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buying a house in 1mo-3yr, when should I sell bonds?
Old 03-14-2019, 06:53 AM   #1
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buying a house in 1mo-3yr, when should I sell bonds?

I'm starting to look for a new house but am taking my time. We want to move to the burbs by the time the kids would enter Kindergarten at the latest, which is three and a half years from now, but would be fine moving sooner too. We are starting to look so early because we are considering a raw land purchase, or a rehab and want to take a year or more to see if we find anything, and then if not start looking at standard existing homes.

As such I might need to make a down payment anytime between one month from now and 3 years from now. I have 3/4 of my current down payment savings in a stable income mutual fund (RPSIX). It's currently at it's highest ever value (no additions in several years, just appreciation) so I'm inclined to cash it out now, but at the same time it's supposed to be 'stable income' (84% bonds, 10% equities, 5% cash) so shouldn't vary that much, but is designed to grow slowly and keep up with inflation I guess. I want to give the money time in the market rather than sit in cash losing value to inflation for up to 3 years.

I'm not as familiar with bond market movements so a little less sure here, if it were mostly stocks I'd cash it out now for sure. It sounds like the fed is taking a break from increasing rates for a little bit (maybe that isn't a sure thing) so the bond market shouldn't be getting hammered any time soon, but I don't really know how bonds as a category perform if a recession hits either.

Answers I'm expecting:
  1. Just cash it out and stop fretting, you aren't selling low at least.
  2. There is no right answer, whatever you are comfortable with/depends on your risk tolerance.
  3. This is market timing so standard market timing response.


Thanks for any opinions and help.
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Old 03-14-2019, 07:15 AM   #2
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From the website:

Investment Objective
The fund seeks a high level of current income with moderate share price fluctuation.


I would not own this fund. It is not "safe" and it underperforms.

In your shoes, I would sell this in as tax efficient manner as possible and put the proceeds into much safer paper, such as short term treasuries and high yield savings.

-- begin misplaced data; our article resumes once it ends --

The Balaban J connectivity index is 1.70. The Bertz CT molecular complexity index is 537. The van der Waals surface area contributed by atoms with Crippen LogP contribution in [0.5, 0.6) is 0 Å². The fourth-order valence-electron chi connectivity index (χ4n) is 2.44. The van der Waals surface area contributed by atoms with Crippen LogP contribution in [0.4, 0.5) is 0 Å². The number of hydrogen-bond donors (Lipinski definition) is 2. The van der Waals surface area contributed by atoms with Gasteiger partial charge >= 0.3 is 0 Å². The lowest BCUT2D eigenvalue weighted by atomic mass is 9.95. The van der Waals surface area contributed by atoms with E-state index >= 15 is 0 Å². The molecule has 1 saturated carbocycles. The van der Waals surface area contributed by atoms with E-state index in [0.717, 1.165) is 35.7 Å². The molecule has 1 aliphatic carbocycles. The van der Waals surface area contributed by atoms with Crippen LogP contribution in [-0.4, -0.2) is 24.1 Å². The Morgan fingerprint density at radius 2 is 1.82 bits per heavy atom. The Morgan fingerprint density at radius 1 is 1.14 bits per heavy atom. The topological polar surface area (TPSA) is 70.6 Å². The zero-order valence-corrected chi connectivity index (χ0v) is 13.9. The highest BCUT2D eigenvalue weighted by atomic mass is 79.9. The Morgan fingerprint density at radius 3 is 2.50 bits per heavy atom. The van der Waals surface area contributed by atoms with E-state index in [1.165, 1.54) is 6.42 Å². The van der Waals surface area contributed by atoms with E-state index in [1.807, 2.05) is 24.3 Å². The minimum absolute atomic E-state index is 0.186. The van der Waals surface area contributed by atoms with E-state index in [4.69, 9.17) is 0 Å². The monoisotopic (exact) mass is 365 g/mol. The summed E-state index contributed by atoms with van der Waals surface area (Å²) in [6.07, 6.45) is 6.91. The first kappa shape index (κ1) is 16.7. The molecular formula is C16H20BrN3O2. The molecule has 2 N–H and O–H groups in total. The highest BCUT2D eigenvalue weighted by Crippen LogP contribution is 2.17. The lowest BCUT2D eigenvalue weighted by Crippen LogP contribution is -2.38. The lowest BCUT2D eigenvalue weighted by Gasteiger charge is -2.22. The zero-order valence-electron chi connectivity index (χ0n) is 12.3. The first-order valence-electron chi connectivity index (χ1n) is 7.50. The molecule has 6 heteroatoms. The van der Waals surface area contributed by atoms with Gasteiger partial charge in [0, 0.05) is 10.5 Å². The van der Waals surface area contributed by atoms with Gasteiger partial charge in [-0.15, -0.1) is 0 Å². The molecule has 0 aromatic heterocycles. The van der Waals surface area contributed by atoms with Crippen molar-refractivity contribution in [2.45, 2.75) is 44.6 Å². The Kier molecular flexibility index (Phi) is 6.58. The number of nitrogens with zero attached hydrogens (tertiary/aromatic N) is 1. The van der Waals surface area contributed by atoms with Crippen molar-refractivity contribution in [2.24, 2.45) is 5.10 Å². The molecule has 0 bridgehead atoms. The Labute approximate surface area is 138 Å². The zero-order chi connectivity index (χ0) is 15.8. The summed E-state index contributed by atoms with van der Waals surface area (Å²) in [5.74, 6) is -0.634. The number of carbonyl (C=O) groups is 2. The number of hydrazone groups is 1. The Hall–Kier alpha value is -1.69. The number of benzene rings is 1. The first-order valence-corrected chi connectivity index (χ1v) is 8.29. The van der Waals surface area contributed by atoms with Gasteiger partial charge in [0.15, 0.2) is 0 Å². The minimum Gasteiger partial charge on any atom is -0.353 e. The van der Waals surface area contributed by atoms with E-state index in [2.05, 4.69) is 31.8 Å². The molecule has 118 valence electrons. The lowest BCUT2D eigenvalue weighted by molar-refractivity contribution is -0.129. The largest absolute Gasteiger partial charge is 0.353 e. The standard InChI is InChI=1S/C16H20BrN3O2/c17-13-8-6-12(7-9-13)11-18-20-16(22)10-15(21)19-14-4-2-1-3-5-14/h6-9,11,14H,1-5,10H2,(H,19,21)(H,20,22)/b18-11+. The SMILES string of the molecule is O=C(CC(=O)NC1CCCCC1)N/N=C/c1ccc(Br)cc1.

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Old 03-14-2019, 08:18 AM   #3
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From the website:

Investment Objective
The fund seeks a high level of current income with moderate share price fluctuation.


I would not own this fund. It is not "safe" and it underperforms.

In your shoes, I would sell this in as tax efficient manner as possible and put the proceeds into much safer paper, such as short term treasuries and high yield savings.



What tax efficient manners exist? Don't I just have to sell it and eat the resultant capital gains taxes?
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Old 03-14-2019, 01:45 PM   #4
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I was in this position and I put the money into a short term CD. There are no penalty CDs out there that pay almost inflation rate interest.
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Old 03-14-2019, 02:07 PM   #5
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What tax efficient manners exist? Don't I just have to sell it and eat the resultant capital gains taxes?
If you don't know when you will buy the house, plan to sell it over multiple years if that will reduce the tax.
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Old 03-14-2019, 02:22 PM   #6
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What tax efficient manners exist? Don't I just have to sell it and eat the resultant capital gains taxes?
How much would that CG tax be? What is your marginal income tax bracket expected to be in 2019? If you are in the 12% or less, *long term* capital gains will have NO taxes due while your income remains in the 12% (or less) bracket.

Also, since it is a mutual fund, it may distribute capital gains each year. If you have reinvested interest and distributed capital gains, have you remembered to add those (already taxed) reinvested amounts to your cost basis? When they are distributed in a taxable account, you pay taxes on them that year, and if you reinvest, it is added to your cost basis in the security. That could mean your capital gain for cashing out may be less than anticipated.
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Old 03-14-2019, 03:29 PM   #7
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I would not keep near term down payment money in RPSIX.... it is too volatile short term... check back on what it did in 2008/2009.... ugly.

Cash out, pay any tax whcih you'll eventually have to do anyway, and put it in VMMXX of some similar high yielding $1/share money market fund.
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Old 03-15-2019, 08:53 AM   #8
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Thanks for the feedback all. I transferred today into PRRXX, a money market fund. I liked the look of Vanguard much better from an expense ratio perspective, but kept it at TRowe for the simplicity of staying in the same institution as I don't have anything at Vanguard currently.
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